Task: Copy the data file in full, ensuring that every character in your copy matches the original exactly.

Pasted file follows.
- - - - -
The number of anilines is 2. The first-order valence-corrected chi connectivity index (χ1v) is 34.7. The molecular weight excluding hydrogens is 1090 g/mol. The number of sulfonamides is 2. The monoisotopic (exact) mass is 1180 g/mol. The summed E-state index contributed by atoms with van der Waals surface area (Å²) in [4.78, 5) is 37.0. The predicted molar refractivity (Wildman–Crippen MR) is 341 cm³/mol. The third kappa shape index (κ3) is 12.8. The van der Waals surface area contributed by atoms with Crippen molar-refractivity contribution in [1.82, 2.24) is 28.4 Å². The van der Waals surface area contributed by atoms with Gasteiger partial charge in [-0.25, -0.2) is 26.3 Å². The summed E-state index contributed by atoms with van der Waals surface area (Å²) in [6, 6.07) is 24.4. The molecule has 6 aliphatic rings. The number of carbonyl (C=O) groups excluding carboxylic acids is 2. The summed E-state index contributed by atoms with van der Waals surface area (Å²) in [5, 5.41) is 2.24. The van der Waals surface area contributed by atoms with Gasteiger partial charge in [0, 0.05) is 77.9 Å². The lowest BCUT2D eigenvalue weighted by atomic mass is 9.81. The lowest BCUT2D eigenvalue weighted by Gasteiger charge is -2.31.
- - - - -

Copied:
The number of anilines is 2. The first-order valence-corrected chi connectivity index (χ1v) is 34.7. The molecular weight excluding hydrogens is 1090 g/mol. The number of sulfonamides is 2. The monoisotopic (exact) mass is 1180 g/mol. The summed E-state index contributed by atoms with van der Waals surface area (Å²) in [4.78, 5) is 37.0. The predicted molar refractivity (Wildman–Crippen MR) is 341 cm³/mol. The third kappa shape index (κ3) is 12.8. The van der Waals surface area contributed by atoms with Crippen molar-refractivity contribution in [1.82, 2.24) is 28.4 Å². The van der Waals surface area contributed by atoms with Gasteiger partial charge in [-0.25, -0.2) is 26.3 Å². The summed E-state index contributed by atoms with van der Waals surface area (Å²) in [6, 6.07) is 24.4. The molecule has 6 aliphatic rings. The number of carbonyl (C=O) groups excluding carboxylic acids is 2. The summed E-state index contributed by atoms with van der Waals surface area (Å²) in [5, 5.41) is 2.24. The van der Waals surface area contributed by atoms with Gasteiger partial charge in [0, 0.05) is 77.9 Å². The lowest BCUT2D eigenvalue weighted by atomic mass is 9.81. The lowest BCUT2D eigenvalue weighted by Gasteiger charge is -2.31.